Most photographers loved Sony's full-frame A9 power, but loved handling and reliability less. Sony has resolved many of these problems with the release of the Alpha A9 II full-frame mirrorless camera today. It has the same unbeatable shooting speeds as before, but with a modern, anti-shock shutter and improved seals and covers, it is more durable and weatherproof. At the same time, a new grip makes handling smoother, particularly if you have a long telephoto lens shooting for hours.
The A9 II retains the same 24.2-megapixel Exmor RS CMOS sensor as the last version, offering the same firing speeds: 10 fps with the mechanical shutter and 20 fps with the digital shutter (free blackout). (The latter is twice as fast as the impressive new A7R IV can do.) The A9 II also has the same 693 phase detection AF points spanning 93 percent of the detector and 425 contrast detection points.
What's latest on Sony's A6400 is the Bionz X processor and AI software we first saw. It can accommodate 60 continuous autofocus and measurements of auto-exposure per second, so the A9 II could concentrate on the nail better than before— and the initial A9 was already an amazing AF sniper. Sony's technology for head, ear, and pet recognition is also quicker and more reliable, and Sony said the new system will work especially well for sports and photojournalism.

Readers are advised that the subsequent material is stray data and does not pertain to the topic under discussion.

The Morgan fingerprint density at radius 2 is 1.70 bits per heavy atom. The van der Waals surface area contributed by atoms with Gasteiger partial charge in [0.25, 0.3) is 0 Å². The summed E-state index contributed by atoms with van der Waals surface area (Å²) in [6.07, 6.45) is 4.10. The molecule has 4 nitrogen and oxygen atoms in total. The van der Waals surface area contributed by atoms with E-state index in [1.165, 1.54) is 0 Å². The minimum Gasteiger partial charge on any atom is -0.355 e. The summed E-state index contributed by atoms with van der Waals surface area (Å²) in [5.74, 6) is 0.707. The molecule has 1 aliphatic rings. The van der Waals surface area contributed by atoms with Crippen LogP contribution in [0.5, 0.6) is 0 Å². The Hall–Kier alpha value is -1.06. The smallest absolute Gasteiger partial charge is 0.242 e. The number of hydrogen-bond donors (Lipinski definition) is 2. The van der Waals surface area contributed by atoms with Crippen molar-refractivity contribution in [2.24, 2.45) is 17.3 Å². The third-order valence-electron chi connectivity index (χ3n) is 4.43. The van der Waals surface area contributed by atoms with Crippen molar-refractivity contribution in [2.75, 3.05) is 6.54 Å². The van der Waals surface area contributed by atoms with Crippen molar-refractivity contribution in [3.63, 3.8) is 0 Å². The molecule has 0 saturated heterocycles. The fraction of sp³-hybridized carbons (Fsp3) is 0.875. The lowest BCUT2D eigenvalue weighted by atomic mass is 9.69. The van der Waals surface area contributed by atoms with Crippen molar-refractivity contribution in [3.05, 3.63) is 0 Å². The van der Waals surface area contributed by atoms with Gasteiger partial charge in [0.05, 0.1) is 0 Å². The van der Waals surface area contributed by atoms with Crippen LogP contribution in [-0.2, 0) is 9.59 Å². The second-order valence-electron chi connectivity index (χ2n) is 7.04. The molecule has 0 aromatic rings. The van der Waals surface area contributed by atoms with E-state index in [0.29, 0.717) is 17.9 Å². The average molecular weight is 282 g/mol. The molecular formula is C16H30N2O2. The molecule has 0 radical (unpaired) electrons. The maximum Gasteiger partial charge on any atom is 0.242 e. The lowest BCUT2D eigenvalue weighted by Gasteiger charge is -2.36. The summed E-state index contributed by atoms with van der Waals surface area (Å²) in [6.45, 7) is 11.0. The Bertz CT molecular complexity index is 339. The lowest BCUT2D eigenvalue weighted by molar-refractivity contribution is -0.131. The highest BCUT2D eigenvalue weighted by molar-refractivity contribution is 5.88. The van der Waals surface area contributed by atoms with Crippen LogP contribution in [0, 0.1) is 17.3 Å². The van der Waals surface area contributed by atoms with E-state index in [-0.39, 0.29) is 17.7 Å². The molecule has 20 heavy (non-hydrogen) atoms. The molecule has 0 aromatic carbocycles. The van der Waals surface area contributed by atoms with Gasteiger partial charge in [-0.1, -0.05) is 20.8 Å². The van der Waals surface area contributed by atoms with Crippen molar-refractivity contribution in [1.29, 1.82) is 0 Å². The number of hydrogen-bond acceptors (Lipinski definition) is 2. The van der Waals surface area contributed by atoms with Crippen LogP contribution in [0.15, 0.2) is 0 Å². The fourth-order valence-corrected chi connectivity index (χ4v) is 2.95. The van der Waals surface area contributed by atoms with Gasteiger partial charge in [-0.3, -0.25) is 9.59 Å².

The A9 II openly borrowed from the A7R IV, implementing the 5-axis in-body stability mechanism which provides up to 5.5 shake reduction stops along with the command design, upgraded dials and gripper joystick.
Sony did not borrow the ultra-sharp 5.76-million-dot UXGA OLED viewfinder from the A7R IV, however. Rather, the quad-VGA, 3,686 K dot OLED EVF from the last version was kept free to optimize acceleration and keep shooting blackout— a must for action photography, Sony stated.
On the image aspect, as the last version and the A7 III can do, the A9 II can accommodate 4 K with a complete sensor readout. You may get very smooth 4 K images, but with only 8-bit resolution instead of 10-bit resolution. The A7R IV alternatives S-Log2 and S-Log3 are also not available on the A9 II.
It also includes Sony's Multi Interface Shoe, a wireless interface that helps you to hook up the ECM-B1 M shotgun microphone or XLR-K3 M XLS adapter kit from Sony to boost audio quality. On the communication side, the A9 II, together with USB Type C 3.2, HDMI and microphone / headphone jacks, is rather unique in having an ethernet adapter.
The A9 II has the same high-capacity Z-series battery as the previous model, but with and without the EVF, it can take 500 or 690 shots, a slight improvement from the previous model. Sony told Engadget in the real world that photographers can often take on a single charge thousands of images. If not enough, the optional vertical grip of the VG-C4EM gives you two additional batteries. Fortunately, Sony now has two UHS-II high-speed card slots instead of a UHS-II slot and a smaller UHS-I slot.
The A9 II is quicker, harder and easier to handle with all the improvements, making it more accessible for professional photographers. And with a price tag of $4,500 (only body), that's just who it's supposed to be. In November 2019, it will be available in the US soon.